Turkey invites Steinitz for highest-level visit in years

Erdogan and other senior Turkish officials have made public overtures towards Israel in the past year, and inviting Steinitz to the conference is another step in that vein.

Turkish President Tayyip Erdogan attends a meeting of his ruling AK Party via video link in Ankara, Turkey March 4, 2021. (photo credit: PRESIDENTIAL PRESS OFFICE/HANDOUT VIA REUTERS)
Turkish President Tayyip Erdogan attends a meeting of his ruling AK Party via video link in Ankara, Turkey March 4, 2021.
(photo credit: PRESIDENTIAL PRESS OFFICE/HANDOUT VIA REUTERS)
Turkish Foreign Minister Mevlut Cavusoglu invited Energy Minister Yuval Steinitz to an official conference sponsored by the Turkish government in June, which would make it the highest-level diplomatic visit between the country in years.
Steinitz was asked to participate in a conference called “Innovative Diplomacy: A new age, new approaches,” sponsored by Turkish President Recep Tayyip Erdogan, the minister’s spokesman confirmed following a report by KAN’s Amichai Stein.
The Israeli minister would be the first to visit Turkey since it recalled its ambassador to Israel in 2018. Among the reasons: Turkey harbors Hamas terrorists; Erdogan’s AKP Party has compared Israel to Nazi Germany; and it condemns Israel’s “occupation” of the West Bank and treatment of the Palestinians, despite its own illegal occupations of northern Cyprus and northern Syria and persecution of the Kurds.
However, Erdogan and other senior Turkish officials have made public overtures toward Israel in the past year, and inviting Steinitz to the conference is another step in that vein.
Ankara likely chose Steinitz to invite over other ministers because of gas issues in the eastern Mediterranean, which includes Israel aligning itself with Greece and Cyprus seeking to build a pipeline from Israel to Europe. Israel is also a founding member of the EastMed Gas Forum, which includes Egypt, France, Italy, Jordan and the Palestinian Authority, along with Greece and Cyprus, but not Turkey.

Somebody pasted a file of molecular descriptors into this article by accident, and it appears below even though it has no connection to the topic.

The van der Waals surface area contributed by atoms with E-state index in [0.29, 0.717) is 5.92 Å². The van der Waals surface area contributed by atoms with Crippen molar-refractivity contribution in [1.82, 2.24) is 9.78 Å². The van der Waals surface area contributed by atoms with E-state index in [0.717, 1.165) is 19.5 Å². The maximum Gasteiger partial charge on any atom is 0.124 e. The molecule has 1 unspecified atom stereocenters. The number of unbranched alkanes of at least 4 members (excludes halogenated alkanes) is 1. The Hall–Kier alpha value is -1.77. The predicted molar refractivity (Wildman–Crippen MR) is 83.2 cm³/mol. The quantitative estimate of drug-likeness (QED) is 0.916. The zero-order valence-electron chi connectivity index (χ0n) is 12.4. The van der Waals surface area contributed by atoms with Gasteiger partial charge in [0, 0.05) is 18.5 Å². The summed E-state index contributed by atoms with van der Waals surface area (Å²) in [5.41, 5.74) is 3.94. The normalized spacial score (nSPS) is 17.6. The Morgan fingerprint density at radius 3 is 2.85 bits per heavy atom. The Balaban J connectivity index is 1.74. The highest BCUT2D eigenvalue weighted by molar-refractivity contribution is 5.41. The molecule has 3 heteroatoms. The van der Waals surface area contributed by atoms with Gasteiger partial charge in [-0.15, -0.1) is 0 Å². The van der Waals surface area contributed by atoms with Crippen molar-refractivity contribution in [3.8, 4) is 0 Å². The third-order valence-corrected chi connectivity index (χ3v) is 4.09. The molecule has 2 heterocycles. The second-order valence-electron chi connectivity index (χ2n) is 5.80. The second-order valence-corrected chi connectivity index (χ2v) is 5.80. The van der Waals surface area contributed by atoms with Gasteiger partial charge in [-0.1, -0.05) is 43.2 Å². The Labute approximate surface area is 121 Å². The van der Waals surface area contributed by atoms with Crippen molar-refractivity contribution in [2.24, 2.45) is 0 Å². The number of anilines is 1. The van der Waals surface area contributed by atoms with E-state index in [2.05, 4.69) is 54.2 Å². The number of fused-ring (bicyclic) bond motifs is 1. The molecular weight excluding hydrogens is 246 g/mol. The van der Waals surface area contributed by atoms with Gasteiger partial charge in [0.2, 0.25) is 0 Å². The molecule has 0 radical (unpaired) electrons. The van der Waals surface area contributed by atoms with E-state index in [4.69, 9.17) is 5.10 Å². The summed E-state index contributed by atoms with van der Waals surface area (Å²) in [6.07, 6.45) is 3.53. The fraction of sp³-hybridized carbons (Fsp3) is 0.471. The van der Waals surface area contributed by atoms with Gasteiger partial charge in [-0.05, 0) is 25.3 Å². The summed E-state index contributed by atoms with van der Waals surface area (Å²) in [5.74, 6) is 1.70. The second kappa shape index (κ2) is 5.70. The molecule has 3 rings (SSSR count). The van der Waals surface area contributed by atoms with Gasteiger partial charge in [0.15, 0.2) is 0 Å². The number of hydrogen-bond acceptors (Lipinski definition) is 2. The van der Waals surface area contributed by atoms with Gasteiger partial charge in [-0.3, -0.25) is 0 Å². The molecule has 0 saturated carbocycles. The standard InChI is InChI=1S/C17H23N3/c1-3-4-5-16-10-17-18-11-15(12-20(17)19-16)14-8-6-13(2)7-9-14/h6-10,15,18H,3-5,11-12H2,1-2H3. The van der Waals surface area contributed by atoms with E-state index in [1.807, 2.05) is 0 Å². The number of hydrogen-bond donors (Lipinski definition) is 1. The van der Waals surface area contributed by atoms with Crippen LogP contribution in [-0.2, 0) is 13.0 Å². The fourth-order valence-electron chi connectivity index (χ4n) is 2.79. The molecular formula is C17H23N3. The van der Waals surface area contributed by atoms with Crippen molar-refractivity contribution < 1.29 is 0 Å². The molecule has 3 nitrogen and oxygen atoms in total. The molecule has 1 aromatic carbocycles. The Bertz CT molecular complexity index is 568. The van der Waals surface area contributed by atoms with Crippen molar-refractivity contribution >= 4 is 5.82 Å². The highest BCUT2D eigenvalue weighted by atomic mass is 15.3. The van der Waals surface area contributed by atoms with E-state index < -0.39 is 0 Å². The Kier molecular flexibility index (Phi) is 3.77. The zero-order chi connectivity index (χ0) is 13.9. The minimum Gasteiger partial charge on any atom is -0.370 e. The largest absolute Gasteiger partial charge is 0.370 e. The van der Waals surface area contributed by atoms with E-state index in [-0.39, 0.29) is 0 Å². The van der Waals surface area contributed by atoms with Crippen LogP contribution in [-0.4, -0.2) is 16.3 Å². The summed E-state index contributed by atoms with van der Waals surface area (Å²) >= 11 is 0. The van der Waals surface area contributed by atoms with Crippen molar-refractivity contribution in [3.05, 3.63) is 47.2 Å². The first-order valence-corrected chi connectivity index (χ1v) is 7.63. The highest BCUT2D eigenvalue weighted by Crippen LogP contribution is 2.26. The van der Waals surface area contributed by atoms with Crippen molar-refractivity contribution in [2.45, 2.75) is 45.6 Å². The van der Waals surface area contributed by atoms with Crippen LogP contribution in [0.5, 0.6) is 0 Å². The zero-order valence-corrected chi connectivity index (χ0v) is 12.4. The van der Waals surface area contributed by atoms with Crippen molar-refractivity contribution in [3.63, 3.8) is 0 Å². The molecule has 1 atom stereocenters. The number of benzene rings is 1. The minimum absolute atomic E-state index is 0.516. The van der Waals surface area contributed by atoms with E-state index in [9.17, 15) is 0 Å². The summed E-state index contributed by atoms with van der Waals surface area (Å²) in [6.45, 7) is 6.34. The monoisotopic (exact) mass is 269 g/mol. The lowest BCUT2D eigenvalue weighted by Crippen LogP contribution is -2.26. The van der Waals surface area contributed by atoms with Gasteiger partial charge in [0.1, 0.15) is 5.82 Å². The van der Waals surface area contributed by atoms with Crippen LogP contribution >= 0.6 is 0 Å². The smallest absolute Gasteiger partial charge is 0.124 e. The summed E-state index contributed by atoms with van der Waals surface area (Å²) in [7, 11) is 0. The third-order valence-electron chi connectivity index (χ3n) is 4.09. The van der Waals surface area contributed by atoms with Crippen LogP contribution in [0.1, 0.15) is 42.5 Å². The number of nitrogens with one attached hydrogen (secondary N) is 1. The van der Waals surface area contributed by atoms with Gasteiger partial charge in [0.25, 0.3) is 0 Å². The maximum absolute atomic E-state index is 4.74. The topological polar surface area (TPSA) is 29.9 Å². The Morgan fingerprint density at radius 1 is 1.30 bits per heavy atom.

Prime Minister Benjamin Netanyahu said last month at an election campaign event that Israel is “in talks with Turkey” about natural gas, but the Prime Minister’s Office declined to further elaborate on his comments.
Turkey invited senior politicians from around the world to the two-day conference in Antalya, as well as academics, media figures, entrepreneurs and intellectuals.
Cavusoglu said Turkey’s government would reevaluate the state of its relations with Israel if a new Israeli government changes its policies, the state-run Anadolu Agency reported on Tuesday.
The Turkish foreign minister denied reports that he chose an envoy to Israel: “If we were to appoint an ambassador to Israel, we would say that openly,” he said. “We have made no such decision.”